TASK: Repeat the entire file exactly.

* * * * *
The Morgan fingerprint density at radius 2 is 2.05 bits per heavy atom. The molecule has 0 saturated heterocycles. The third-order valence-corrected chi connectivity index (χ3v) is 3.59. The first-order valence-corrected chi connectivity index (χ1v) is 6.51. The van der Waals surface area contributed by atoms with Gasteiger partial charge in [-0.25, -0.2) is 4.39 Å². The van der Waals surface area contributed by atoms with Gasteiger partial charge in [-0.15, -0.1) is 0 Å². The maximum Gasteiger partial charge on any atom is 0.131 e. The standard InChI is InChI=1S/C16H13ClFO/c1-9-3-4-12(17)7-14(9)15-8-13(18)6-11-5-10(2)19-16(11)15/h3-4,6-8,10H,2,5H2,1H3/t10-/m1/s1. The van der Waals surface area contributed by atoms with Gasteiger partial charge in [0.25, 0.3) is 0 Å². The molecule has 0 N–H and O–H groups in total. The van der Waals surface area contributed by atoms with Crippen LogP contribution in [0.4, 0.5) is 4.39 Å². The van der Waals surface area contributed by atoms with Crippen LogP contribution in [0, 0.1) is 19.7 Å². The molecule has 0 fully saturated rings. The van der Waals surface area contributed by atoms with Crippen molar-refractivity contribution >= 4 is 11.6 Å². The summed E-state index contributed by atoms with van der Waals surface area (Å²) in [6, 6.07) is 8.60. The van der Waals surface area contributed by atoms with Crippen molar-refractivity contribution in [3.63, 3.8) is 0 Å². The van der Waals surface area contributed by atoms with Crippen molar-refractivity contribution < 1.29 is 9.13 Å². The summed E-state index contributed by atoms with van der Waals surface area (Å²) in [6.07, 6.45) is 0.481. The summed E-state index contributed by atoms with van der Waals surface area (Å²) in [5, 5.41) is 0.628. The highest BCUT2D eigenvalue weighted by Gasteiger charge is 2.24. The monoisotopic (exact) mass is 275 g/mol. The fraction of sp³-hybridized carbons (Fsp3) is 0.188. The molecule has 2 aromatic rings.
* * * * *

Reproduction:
The Morgan fingerprint density at radius 2 is 2.05 bits per heavy atom. The molecule has 0 saturated heterocycles. The third-order valence-corrected chi connectivity index (χ3v) is 3.59. The first-order valence-corrected chi connectivity index (χ1v) is 6.51. The van der Waals surface area contributed by atoms with Gasteiger partial charge in [-0.25, -0.2) is 4.39 Å². The van der Waals surface area contributed by atoms with Gasteiger partial charge in [-0.15, -0.1) is 0 Å². The maximum Gasteiger partial charge on any atom is 0.131 e. The standard InChI is InChI=1S/C16H13ClFO/c1-9-3-4-12(17)7-14(9)15-8-13(18)6-11-5-10(2)19-16(11)15/h3-4,6-8,10H,2,5H2,1H3/t10-/m1/s1. The van der Waals surface area contributed by atoms with Gasteiger partial charge in [0.25, 0.3) is 0 Å². The molecule has 0 N–H and O–H groups in total. The van der Waals surface area contributed by atoms with Crippen LogP contribution in [0.4, 0.5) is 4.39 Å². The van der Waals surface area contributed by atoms with Crippen LogP contribution in [0, 0.1) is 19.7 Å². The molecule has 0 fully saturated rings. The van der Waals surface area contributed by atoms with Crippen molar-refractivity contribution >= 4 is 11.6 Å². The summed E-state index contributed by atoms with van der Waals surface area (Å²) in [6, 6.07) is 8.60. The van der Waals surface area contributed by atoms with Crippen molar-refractivity contribution in [3.63, 3.8) is 0 Å². The van der Waals surface area contributed by atoms with Crippen molar-refractivity contribution < 1.29 is 9.13 Å². The summed E-state index contributed by atoms with van der Waals surface area (Å²) in [6.07, 6.45) is 0.481. The summed E-state index contributed by atoms with van der Waals surface area (Å²) in [5, 5.41) is 0.628. The highest BCUT2D eigenvalue weighted by Gasteiger charge is 2.24. The monoisotopic (exact) mass is 275 g/mol. The fraction of sp³-hybridized carbons (Fsp3) is 0.188. The molecule has 2 aromatic rings.